Domestic Violence Attorney
Domestic violence is a serious issue. Families are torn apart, children's lives are sometimes forever changed, and it can change the course of the victim and perpetrator's lives. It is important to get an attorney who knows the in and outs of the prosecutors and why taking a “deal” to just be done is not always the best approach. Sometimes justice comes when pushing a case forward to a jury trial.
What is domestic violence?
Domestic violence is defined as “an act by a member of a family or household against another member of the family or household that is intended to result in physical harm, bodily injury, assault, or sexual assault or that is a threat that reasonably places the member in fear of imminent physical harm, bodily injury, assault, or sexual assault, but does not include defensive measures to protect oneself.” Tex. Fam. Code § 71.004.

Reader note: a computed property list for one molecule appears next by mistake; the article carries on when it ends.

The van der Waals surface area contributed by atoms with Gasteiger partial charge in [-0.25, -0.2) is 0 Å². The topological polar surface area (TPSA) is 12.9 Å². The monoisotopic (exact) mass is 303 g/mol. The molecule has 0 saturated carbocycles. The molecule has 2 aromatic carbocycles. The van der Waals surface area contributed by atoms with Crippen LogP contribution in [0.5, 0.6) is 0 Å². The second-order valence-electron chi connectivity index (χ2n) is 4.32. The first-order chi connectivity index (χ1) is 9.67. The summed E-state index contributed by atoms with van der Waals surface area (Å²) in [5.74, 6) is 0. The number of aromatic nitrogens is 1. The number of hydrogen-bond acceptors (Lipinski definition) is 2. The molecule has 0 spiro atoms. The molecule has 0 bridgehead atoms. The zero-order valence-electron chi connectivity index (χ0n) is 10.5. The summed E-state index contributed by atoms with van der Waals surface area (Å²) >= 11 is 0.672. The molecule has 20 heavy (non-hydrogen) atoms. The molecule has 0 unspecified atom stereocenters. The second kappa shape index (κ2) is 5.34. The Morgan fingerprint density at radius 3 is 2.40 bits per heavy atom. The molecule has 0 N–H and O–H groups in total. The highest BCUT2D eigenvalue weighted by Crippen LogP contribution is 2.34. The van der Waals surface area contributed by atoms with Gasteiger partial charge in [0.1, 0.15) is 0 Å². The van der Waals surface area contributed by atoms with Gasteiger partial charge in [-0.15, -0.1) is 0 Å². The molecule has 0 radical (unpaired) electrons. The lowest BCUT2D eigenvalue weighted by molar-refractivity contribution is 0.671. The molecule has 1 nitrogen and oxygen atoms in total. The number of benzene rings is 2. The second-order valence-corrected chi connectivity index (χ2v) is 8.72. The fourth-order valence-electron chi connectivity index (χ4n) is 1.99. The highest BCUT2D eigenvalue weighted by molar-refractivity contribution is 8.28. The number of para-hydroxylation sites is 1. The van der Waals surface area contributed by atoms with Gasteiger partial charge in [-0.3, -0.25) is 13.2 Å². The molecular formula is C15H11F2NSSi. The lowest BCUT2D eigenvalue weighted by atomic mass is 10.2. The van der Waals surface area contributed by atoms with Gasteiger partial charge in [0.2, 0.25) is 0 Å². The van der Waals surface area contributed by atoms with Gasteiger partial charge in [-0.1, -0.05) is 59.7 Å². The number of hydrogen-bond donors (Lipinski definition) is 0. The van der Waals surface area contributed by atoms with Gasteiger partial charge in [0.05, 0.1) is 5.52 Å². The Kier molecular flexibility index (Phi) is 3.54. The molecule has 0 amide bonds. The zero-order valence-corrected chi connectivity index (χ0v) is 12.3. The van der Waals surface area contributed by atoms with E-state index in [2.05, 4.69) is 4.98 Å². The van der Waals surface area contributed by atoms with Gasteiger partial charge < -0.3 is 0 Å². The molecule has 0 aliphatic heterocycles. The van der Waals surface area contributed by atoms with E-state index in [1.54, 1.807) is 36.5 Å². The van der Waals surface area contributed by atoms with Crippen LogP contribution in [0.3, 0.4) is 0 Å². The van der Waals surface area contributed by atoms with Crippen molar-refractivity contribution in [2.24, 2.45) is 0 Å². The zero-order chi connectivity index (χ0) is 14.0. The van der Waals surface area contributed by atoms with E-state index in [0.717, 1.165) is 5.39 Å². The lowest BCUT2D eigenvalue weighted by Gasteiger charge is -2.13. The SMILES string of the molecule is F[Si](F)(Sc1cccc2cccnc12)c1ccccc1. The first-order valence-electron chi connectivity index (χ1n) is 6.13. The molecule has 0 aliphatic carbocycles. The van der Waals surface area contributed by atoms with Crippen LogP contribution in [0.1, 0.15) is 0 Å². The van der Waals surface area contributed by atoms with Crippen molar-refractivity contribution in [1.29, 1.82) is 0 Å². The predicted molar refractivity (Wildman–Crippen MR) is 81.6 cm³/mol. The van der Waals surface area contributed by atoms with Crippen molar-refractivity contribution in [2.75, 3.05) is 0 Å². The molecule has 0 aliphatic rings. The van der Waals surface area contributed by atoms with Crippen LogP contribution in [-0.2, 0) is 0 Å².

What is a domestic violence offense?
There is not a Texas penal code statute entitled “Assault — Domestic Violence.” Despite what offense may have been written on the magistrate’s warning or bail bond, the actual offense is typically for “Assault.” In Texas, an assault offense can range from a Class C misdemeanor (similar to traffic citation) to a felony. The charge is a Class C misdemeanor if the physical contact is merely regarded as “offensive” or “provocative.” In those situations, the suspect usually receives a citation and promises to appear later in a Municipal Court where the maximum punishment is by fine up to $500.
The vast majority of family violence cases are charged as Class A misdemeanors in which it is alleged the defendant caused “bodily injury” to the victim. In cases in which “serious bodily injury” is alleged, the offense is characterized as a felony. It also will be a felony if “the defendant has been previously convicted of an offense against a member of the defendant’s family or household.”